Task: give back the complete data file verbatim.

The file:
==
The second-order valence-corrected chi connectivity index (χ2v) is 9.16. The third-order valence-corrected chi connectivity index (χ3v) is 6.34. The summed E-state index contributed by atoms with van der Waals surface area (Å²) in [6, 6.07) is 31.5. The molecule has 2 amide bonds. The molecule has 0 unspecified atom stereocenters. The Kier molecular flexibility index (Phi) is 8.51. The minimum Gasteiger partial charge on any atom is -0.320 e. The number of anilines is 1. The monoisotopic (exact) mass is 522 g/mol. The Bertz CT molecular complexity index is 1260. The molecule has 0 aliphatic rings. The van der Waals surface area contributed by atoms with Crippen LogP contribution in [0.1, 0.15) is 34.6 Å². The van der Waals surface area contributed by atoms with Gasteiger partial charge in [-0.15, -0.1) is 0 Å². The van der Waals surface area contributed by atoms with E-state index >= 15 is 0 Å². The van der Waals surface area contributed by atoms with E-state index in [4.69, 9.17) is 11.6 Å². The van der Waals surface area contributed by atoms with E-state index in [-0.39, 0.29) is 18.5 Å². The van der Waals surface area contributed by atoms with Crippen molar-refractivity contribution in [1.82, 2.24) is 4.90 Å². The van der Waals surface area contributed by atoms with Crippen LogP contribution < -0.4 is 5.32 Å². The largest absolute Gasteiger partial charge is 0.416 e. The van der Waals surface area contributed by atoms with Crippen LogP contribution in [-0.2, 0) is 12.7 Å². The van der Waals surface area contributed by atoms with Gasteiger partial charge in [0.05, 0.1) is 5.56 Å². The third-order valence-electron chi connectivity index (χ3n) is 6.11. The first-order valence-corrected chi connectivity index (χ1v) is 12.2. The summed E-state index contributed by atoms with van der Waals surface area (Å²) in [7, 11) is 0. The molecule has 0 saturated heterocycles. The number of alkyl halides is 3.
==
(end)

The second-order valence-corrected chi connectivity index (χ2v) is 9.16. The third-order valence-corrected chi connectivity index (χ3v) is 6.34. The summed E-state index contributed by atoms with van der Waals surface area (Å²) in [6, 6.07) is 31.5. The molecule has 2 amide bonds. The molecule has 0 unspecified atom stereocenters. The Kier molecular flexibility index (Phi) is 8.51. The minimum Gasteiger partial charge on any atom is -0.320 e. The number of anilines is 1. The monoisotopic (exact) mass is 522 g/mol. The Bertz CT molecular complexity index is 1260. The molecule has 0 aliphatic rings. The van der Waals surface area contributed by atoms with Crippen LogP contribution in [0.1, 0.15) is 34.6 Å². The van der Waals surface area contributed by atoms with Gasteiger partial charge in [-0.15, -0.1) is 0 Å². The van der Waals surface area contributed by atoms with E-state index >= 15 is 0 Å². The van der Waals surface area contributed by atoms with E-state index in [4.69, 9.17) is 11.6 Å². The van der Waals surface area contributed by atoms with E-state index in [-0.39, 0.29) is 18.5 Å². The van der Waals surface area contributed by atoms with Crippen molar-refractivity contribution in [1.82, 2.24) is 4.90 Å². The van der Waals surface area contributed by atoms with Crippen LogP contribution < -0.4 is 5.32 Å². The largest absolute Gasteiger partial charge is 0.416 e. The van der Waals surface area contributed by atoms with Crippen LogP contribution in [-0.2, 0) is 12.7 Å². The van der Waals surface area contributed by atoms with Gasteiger partial charge in [0.05, 0.1) is 5.56 Å². The third-order valence-electron chi connectivity index (χ3n) is 6.11. The first-order valence-corrected chi connectivity index (χ1v) is 12.2. The summed E-state index contributed by atoms with van der Waals surface area (Å²) in [7, 11) is 0. The molecule has 0 saturated heterocycles. The number of alkyl halides is 3.